This is especially true when it comes from someone close to us—Wounds made by a friend are intended to help.

The last two phrases of the third verse brings Jesus to mind for me. Reading through the gospels it’s hard not to notice Jesus used some strong words with His followers. They get rebuked and reprimanded for spiritual dullness (Matt 15:16) and for missing the point—the greater concern (Matt 16:8-12; Mark 10:13-16).

Jesus can also relate to the second half of the last verse. He was betrayed with a kiss by one of His followers (Judas). Betrayal is similar to jealousy because it’s insidious. It’s indefensible. Not only is betrayal cowardly, a person can’t defend them self or prevent it because it’s secretive and underhanded.

Except Jesus. Jesus knew He would be betrayed and knew His betrayer. He even washed His betrayer’s feet the night He was betrayed. Once again, Jesus shows us He can relate to everything we experience in this life—even flattery and betrayal.

It’s a valuable ability to separate truth from emotion just as Jesus did.

Reflection—

It’s a valuable ability to separate truth from emotion. We need wisdom, self-control, discernment, and discretion not to be ruled by our emotions or someone else’s. The wisdom of Proverbs can be helpful and valuable to gain these qualities and gain this valuable ability.

Prayer Focus—

When you find it difficult to hear criticism or correction, ask God to help you sift through what is said without your emotions or the other person’s emotions clouding what may be helpful insights. Remember, the Lord knows what it’s like to be criticized and betrayed. Trust in Him.

©Word-Strong_2019


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Valuable Words

Take the impurities out of silver,

and a vessel is ready for the silversmith to mold.

⌊Like⌋ golden apples in silver settings,

⌊so⌋ is a word spoken at the right time.

⌊Like⌋ a gold ring and a fine gold ornament,

⌊so⌋ is constructive criticism to the ear of one who listens. (Proverbs 25:4, 11-12 GW)

(Context—Proverbs 25:1-14 GW)


What makes something valuable? Is it scarcity? This is the prevailing and popular belief. But scarcity creates a temporary value not a lasting value.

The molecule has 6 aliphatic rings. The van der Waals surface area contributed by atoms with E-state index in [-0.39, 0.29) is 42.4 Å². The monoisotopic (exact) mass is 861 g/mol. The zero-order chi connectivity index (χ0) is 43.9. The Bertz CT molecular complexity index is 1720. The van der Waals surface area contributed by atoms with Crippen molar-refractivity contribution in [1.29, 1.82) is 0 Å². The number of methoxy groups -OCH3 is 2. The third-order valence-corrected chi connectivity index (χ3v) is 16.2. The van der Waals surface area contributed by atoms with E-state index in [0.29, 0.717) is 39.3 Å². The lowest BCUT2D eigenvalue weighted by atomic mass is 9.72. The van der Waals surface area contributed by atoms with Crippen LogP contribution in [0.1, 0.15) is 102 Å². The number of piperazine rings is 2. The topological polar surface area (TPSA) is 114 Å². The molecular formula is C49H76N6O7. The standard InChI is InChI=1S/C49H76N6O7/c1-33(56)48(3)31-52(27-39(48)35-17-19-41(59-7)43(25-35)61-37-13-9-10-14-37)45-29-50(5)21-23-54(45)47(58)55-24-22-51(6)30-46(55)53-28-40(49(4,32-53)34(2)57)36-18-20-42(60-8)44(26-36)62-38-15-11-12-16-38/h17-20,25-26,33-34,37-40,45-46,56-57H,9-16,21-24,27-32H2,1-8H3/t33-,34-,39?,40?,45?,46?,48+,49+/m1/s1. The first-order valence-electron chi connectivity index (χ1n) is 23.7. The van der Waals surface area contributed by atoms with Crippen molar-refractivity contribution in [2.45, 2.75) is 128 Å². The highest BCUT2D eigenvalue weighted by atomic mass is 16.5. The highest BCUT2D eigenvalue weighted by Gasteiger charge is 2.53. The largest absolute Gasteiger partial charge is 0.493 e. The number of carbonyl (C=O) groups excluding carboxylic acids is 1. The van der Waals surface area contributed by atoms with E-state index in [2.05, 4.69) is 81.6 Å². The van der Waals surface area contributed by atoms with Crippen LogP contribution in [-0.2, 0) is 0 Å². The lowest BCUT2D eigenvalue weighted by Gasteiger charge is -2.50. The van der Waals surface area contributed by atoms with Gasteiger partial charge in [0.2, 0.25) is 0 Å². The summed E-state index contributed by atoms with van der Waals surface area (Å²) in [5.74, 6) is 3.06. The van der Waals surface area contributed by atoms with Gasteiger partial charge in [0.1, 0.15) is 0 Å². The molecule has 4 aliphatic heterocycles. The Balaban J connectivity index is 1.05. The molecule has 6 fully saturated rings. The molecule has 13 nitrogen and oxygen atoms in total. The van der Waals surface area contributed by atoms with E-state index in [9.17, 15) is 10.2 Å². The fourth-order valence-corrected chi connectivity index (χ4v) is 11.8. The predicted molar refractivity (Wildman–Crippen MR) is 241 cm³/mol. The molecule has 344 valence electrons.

Lasting value has worth because of intrinsic qualities. Qualities that endure cultural fluctuations, people’s opinions, and time.

Words are valuable when they have an enduring sense of worth. What’s spoken or written isn’t dependent on their situational context or timing.

We live in a day and age when words—written or spoken—have little value. They’re neither scarce nor worthwhile.

An advertising slogan goes, what happens here (said city), stays here. If only this were true about what’s spoken and written on the internet! What gets posted online lingers on long after its initial arrival and eruption in the public forum and can’t be extracted or erased.

How do words become valuable?

How can words become valuable? They need to have intrinsic and enduring worth. Valuable words are true regardless of their situation or time. Truth—pure truth—endures. Its value lives on because it’s untainted.

A precious metal gains value when impurities are removed from it. This requires intense heat and sifting out the dross that collects on the metal’s molten surface—what’s common, corruptive, and invaluable.

When a precious metal such as gold or silver is purified, it becomes mirror-like in its molten state and reflects the image of whoever looks into it, such as the one who refines it.

Words spoken wisely—at the right time and in the right way—are “Like golden apples in silver settings.”

The purity of the silver sets off the purity and beauty of the golden apples. The pure silver frames the gold in a refined and reflective way.

If we want to speak or write valuable words, they need to be true and free of impurities.

Jesus said—

For the mouth speaks what the heart is full of. (Matt 12:34 NIV)

So, if we want to speak valuable words then our hearts need to be pure. Our motive and intent for saying something needs to be pure—free from bias, malice, jealousy, or other such things.

But how is this possible?

First, the truth of God needs to be valuable to us—as if it were a precious metal or jewel. Then God’s word of truth needs to find an abiding place in our hearts. We need to treasure it.eLikewise, the truth needs to be prominent in our minds and on our tongues. This requires reading and speaking the truth of God so it impacts and refines our thinking.

When we love the truth it will become evident to others. Even truthful and constructive criticism—though hard to hear—will be welcomed for its value.

But keep in mind—only God is able to purify our hearts. He is the master Refiner of hearts (Mal 3:2-3) And God’s Spirit brings to life and reveals the truth of God to us (John 16:13).

When the Lord does His work in us and we reflect Him to others through our life—our words will become valuable when spoken at the right time.

Reflection—

The truth of God needs to be valuable to us and abide in our hearts, and be prominent in our minds and on our tongues. We need to treasure it.

Prayer Focus—

If you know your words aren’t always beautiful and valuable to you and others, or don’t reflect and honor God, ask the Lord to give you an understanding of the value of His truth. Then ask God to help you love the truth in a new and fresh way.

©Word-Strong_2019